For what seemed like hours that morning, I sat in my college dorm room and stared at my pillow. My underwear, which sat right next to where my head had been last night, let me know that I didn’t have to look down to know what was missing. The first thing I saw that day confirmed that my flashbacks of last night were real — I had been raped.
I had been raped.
Where could I go from there?
For many queer survivors of sexual assault and trauma, there are very few or no resources that not only speak to us, but with us. For many survivors, especially those without a support network, we end up healing ourselves, on our own. We also do this while experiencing traumas that are deeply informed by our intersectional identities; as a nonbinary, bisexual Japanese Greek American, I was affected by this during my healing process — or what I could make of it.
How could I tell someone what had happened to me? How could I begin to ask about resources, help, recovery, when I didn’t even know — or understand — what I was in for, or even the entirety of what had happened to me? I eventually had this conversation, first with myself; but then, at my own, painful pace, I finally let others in.
For me, the process first started with halting, sobbed confessions. Every part of my body burned with fear, impulsivity, anger, and grief. Any touch at the time, no matter how tender, sent me into hysterics. I did not know how I could be touched, where, or even why. I felt that I deserved nothing. Why anyone would want to approach a traumatized, broken, and hurting person escaped me.
On my journey, I eventually found others who had been in similar corners. One of those people is a close friend of mine—Dominique Norman, a Black/Creole fashion writer now based in Brooklyn. As college students, Dominique was one of the first people with whom I had in-depth conversations about trauma-informed intimacy. Over the course of our friendship, we discussed our pasts multiple times—frequently discussing not only what happened, but how we rebuilt ourselves after. When I began opening up to Dominique, and saw her vulnerability, too, our perspectives turned towards a new direction of healing.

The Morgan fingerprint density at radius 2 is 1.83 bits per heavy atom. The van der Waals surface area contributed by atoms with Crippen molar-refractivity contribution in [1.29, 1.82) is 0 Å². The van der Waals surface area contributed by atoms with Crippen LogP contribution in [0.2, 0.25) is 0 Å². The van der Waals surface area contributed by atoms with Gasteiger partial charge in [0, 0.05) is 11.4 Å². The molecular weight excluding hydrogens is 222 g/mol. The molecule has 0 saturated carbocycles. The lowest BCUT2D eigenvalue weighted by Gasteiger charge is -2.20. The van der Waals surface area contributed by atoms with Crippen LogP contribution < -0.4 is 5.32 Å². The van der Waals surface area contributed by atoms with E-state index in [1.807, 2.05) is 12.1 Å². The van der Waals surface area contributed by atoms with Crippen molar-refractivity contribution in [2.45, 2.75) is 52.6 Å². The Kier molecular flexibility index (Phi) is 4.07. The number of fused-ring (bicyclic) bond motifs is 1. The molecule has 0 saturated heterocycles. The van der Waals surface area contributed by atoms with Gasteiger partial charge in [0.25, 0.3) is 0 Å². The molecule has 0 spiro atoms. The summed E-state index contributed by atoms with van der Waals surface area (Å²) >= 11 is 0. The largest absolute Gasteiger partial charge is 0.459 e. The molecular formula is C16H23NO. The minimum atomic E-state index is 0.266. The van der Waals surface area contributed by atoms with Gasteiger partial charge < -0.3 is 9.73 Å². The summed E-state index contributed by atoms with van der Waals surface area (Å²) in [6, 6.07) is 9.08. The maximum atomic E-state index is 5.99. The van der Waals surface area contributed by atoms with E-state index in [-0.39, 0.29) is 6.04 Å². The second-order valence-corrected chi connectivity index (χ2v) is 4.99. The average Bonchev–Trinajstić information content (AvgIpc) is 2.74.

“It [the sexual trauma] was my first introduction to 'intimacy,' if I can even describe it as such. It warped my understanding of bodies, of who could touch them, of how to touch them, when, and where,” Dominique stated over email. Like me, she had also believed that any type of sex would involve coercion — and it would instill a direct sense of shame over our own bodies, even while pleasuring ourselves. This shame also carried over into our understanding of our intersectional identities.
“Being Black and femme, I think there is a level of submission involved in my experience. I'm expected to submit in all areas of my life,” Dominique continued, “if I resist, the consequences range from being labeled 'angry' to acts of violence… it was very difficult to work through my emotions, who I was more angry at, if I could even be angry, if I could even speak out at all.”
What really helped both Dominique and I, we discovered, was taking consent workshops, working with sexual health educators, and proactively not only putting ourselves “out there” in a very vulnerable way; but this also involved unlearning many of the fears that had been taught to us around sex and especially sexual assault. “[It was] very healing to know that there was life and even pleasure after trauma,” said Dominique.
For folks in the process of recovering from sexual trauma: there is no obligation to heal faster, or slower, or at any pace that is at odds with what you are comfortable with. There is a lot of healing to do, but you don’t have to always know exactly where you are going or how to get there.
“I did not realize how numb I have forced myself to become out of self preservation,” Dominique wrote. “There's still so much healing left to do, and maybe we're never really done.”
I do not consider myself healed from my rapes — if anything, I have learned and rebuilt in ways informed, but not overwhelmed by, my traumas. I have long accepted that I might never entirely be free from the revisiting pain, fear, or anxiety. However, I have discovered greater intimacy, deeper love, and more vulnerable connections with people who embrace me entirely — trauma and all — without being forced to hide my past.
I may never be done healing, but I am not alone...and neither are you.
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